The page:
Flesh, eyes, skin—the physical and the psychic—have shaped the language of racist violence. In Indonesia, too.
RACISM grows from a festering sore. Traces of psychic wounds exist as a result of latent paranoia and anxious politics. This is why racism can appear wild and irrational, but at the same time it is able to be strategic and formulate rationale.
Every now and then that festering sore—infectious—causes fever and delirium. It seems this is what makes ‘racism’ explode into terrifying action that makes the discourse of hatred like constant delirium.
The world has witnessed this over and over again.
Nazism, which set out to cleanse Germany (and Europe) of Jews, was only one of the most famous examples. The sore had begun when Germany, which had lost WWI, had to sign the Treaty of Versailles that disarmed and utterly humiliated them. At the time, most Germans were ill and poor after the bombs and guns. Germany easily became a field of anger, hate and suspicion.
That wounded field—a huge festering sore—was what Hitler cultivated: hatred towards ‘them’, towards the ‘not-us’—formulated as the Jews, or Slavs, or communists. The climax was the darkest cruelty of the 20th century: the extermination of six million Jews, including the use of gas chambers.
We know what happened in Germany also happened in other places, in other times.
November 8, 1898. Election day, which became a day of extreme tension in Wilmington, North Carolina. Blacks there were flourishing both economically and politically, and even the state government was formed on behalf of the ‘Negroes’. The election that day seemed set to continue the improvement of the Black population.
But, for the previous month, Whites—who wanted to protect their ‘racial superiority’—had campaigned bitterly attacking the Black candidates, expressing paranoia and acute unease. They formed armed patrols that circled Wilmington.
And the intimidation worked. Their party won.
Even so, the day after the election, Whites gathered in a general meeting and made a declaration. The citizens “do hereby declare that we will no longer be ruled and will never again be ruled, by men of African origin.” They demanded the resignation of the mayor and chief of police.
The next day they marched to the office of The Daily Record newspaper, which was led by a black journalist. The building was burnt down. It did not stop there, the whites then shot blacks in the street, including children. Around 100 people were killed.
Meanwhile, a group of white citizens occupied the City Hall. They made threats, with arms, demanding the officials give up their posts. They even toppled the elected mayor and replaced him with their leader.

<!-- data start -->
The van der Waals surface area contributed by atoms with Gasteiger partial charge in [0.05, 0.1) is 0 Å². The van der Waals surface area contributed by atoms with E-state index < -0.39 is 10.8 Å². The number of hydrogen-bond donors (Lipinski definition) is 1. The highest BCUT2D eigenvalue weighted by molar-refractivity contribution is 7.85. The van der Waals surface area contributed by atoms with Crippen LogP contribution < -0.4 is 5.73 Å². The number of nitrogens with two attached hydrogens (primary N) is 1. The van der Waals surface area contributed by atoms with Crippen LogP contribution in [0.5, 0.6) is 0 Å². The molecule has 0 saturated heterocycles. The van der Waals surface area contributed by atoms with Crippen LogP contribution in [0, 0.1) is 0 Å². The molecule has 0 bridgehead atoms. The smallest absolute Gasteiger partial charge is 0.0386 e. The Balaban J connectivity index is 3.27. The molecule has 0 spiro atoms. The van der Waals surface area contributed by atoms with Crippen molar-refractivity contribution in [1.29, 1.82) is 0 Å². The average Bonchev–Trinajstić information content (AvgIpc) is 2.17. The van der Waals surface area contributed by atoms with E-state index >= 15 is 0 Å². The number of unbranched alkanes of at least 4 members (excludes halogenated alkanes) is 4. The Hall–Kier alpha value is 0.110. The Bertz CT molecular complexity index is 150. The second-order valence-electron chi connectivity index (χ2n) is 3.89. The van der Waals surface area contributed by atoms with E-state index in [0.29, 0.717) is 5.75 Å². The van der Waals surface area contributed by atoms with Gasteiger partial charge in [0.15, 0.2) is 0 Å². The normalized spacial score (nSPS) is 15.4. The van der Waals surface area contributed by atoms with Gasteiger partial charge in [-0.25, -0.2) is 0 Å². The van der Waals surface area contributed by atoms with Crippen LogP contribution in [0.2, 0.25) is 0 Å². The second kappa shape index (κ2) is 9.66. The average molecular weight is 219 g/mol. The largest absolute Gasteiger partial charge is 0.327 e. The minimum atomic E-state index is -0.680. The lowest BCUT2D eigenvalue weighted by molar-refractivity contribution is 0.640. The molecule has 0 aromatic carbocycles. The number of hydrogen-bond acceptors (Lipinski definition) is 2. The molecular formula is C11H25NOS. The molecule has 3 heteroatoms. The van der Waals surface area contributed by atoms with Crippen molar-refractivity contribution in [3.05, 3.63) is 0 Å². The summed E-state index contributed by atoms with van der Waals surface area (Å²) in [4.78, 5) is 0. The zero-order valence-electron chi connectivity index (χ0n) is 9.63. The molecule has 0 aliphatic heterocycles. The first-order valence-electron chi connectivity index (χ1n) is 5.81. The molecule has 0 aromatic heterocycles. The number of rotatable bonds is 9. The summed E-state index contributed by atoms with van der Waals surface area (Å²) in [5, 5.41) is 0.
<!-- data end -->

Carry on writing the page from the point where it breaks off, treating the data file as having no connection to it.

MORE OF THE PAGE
A week after this coup d’etat, all black prominent citizens and businessmen were evicted from Wilmington.
In Washington DC, the federal capital, no one took action. This 19th century blatant political robbery succeeded, and was soon forgotten as nothing uncommon. It was only in the 21st century that it became widely discussed. Even though, as we know, this still did not stop paranoia, hate and even murder.
“In this here place, we flesh; flesh that weeps, laughs; flesh that dances on bare feet in grass,” Baby Suggs says in Toni Morrison’s novel Beloved. “Love it. Love it hard. Yonder they do not love your flesh. They despise it. They don’t love your eyes; they’d just as soon pick em out…”
Yes, ‘flesh’, ‘eyes’, ‘skin’—the physical and the psychic—have shaped the language of racist violence. In Indonesia, too. In Bukan Takdir (Not Destiny), an analysis of the image of Chinese in the Indonesian archipelago since the 19th century, written by Widjajanti W. Dharmowijono, we find this document:
“The Mongols who wander around here with the name Chinese, are still a model of ugliness…ugliness not so much based on their vulgarity and sloppiness…but their disgusting expression. The entire Chinese history, the entire character of their civilization, their religion and their view of life can be read in the Chinese face: the history of cowards and liars: the character of a civilization that knows no movement other than that of tethered cattle in the field…”
This document was written by a Dutchman in 1884—who could not differentiate ‘Chinese’ and ‘Mongols’, who saw Javanese as ‘like monkeys’ and Negroes as being like ‘dumb beasts’. He was narrow-minded, but not alone.
As Robert Nurks den Joengere wrote in his Op Java, langs kruisweg en slingerpad; kritische pennekrassen, we find implicit the Dutch sense of anxiety—and jealousy—in the Indies at the time towards the prosperity of the ‘Chinese’. We read: “The Chinese have become stronger and more evil.” They no longer only “extort the natives, but also the Europeans.”
This sentence was repeated in the 20th century. Not word for word, but it showed that post-colonial Indonesia had its own distrust, paranoia and latent psychic wounds. ‘Riots’ that destroyed and looted the possessions of people labeled ‘Chinese’ occurred repeatedly. In turn, distrust, paranoia and psychic wounds were formed among them too.
Of course, racism is not only one directional, and not in one group alone. And it is not going to disappear.
But we cannot give up. There are parts of the present that must be rescued, because today is always proceeding towards the future.